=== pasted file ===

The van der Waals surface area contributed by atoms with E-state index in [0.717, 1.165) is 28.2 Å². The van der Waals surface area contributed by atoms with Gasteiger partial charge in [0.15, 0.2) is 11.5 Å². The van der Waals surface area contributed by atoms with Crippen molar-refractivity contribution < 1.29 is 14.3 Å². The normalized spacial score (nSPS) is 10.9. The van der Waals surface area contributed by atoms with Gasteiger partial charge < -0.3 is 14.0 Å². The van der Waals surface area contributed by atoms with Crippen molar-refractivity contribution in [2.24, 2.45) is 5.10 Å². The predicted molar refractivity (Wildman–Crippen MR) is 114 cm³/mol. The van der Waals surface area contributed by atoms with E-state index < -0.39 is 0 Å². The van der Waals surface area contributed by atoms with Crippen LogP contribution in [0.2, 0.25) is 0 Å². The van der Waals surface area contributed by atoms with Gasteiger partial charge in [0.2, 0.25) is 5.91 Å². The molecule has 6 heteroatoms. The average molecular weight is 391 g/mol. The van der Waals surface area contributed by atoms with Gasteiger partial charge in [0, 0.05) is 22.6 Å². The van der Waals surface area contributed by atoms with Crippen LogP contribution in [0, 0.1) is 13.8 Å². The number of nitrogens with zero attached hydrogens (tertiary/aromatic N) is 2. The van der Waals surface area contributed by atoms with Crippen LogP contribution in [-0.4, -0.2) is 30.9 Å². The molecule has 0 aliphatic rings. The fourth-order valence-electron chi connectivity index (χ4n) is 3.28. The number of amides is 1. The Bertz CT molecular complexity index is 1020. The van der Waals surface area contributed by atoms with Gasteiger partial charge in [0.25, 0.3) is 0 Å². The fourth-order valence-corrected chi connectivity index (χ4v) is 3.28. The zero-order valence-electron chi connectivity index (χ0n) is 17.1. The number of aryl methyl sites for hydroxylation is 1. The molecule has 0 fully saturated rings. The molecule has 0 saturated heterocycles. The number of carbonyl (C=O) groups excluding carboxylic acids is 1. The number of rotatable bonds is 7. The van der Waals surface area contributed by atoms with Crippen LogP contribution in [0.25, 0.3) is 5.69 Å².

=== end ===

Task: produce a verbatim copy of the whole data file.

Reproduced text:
The van der Waals surface area contributed by atoms with E-state index in [0.717, 1.165) is 28.2 Å². The van der Waals surface area contributed by atoms with Gasteiger partial charge in [0.15, 0.2) is 11.5 Å². The van der Waals surface area contributed by atoms with Crippen molar-refractivity contribution < 1.29 is 14.3 Å². The normalized spacial score (nSPS) is 10.9. The van der Waals surface area contributed by atoms with Gasteiger partial charge < -0.3 is 14.0 Å². The van der Waals surface area contributed by atoms with Crippen molar-refractivity contribution in [2.24, 2.45) is 5.10 Å². The predicted molar refractivity (Wildman–Crippen MR) is 114 cm³/mol. The van der Waals surface area contributed by atoms with E-state index < -0.39 is 0 Å². The van der Waals surface area contributed by atoms with Crippen LogP contribution in [0.2, 0.25) is 0 Å². The van der Waals surface area contributed by atoms with Gasteiger partial charge in [0.2, 0.25) is 5.91 Å². The molecule has 6 heteroatoms. The average molecular weight is 391 g/mol. The van der Waals surface area contributed by atoms with Gasteiger partial charge in [0, 0.05) is 22.6 Å². The van der Waals surface area contributed by atoms with Crippen LogP contribution in [0, 0.1) is 13.8 Å². The number of nitrogens with zero attached hydrogens (tertiary/aromatic N) is 2. The van der Waals surface area contributed by atoms with Crippen LogP contribution in [-0.4, -0.2) is 30.9 Å². The molecule has 0 aliphatic rings. The fourth-order valence-electron chi connectivity index (χ4n) is 3.28. The number of amides is 1. The Bertz CT molecular complexity index is 1020. The van der Waals surface area contributed by atoms with Gasteiger partial charge in [0.25, 0.3) is 0 Å². The fourth-order valence-corrected chi connectivity index (χ4v) is 3.28. The zero-order valence-electron chi connectivity index (χ0n) is 17.1. The number of aryl methyl sites for hydroxylation is 1. The molecule has 0 fully saturated rings. The molecule has 0 saturated heterocycles. The number of carbonyl (C=O) groups excluding carboxylic acids is 1. The number of rotatable bonds is 7. The van der Waals surface area contributed by atoms with Crippen LogP contribution in [0.25, 0.3) is 5.69 Å².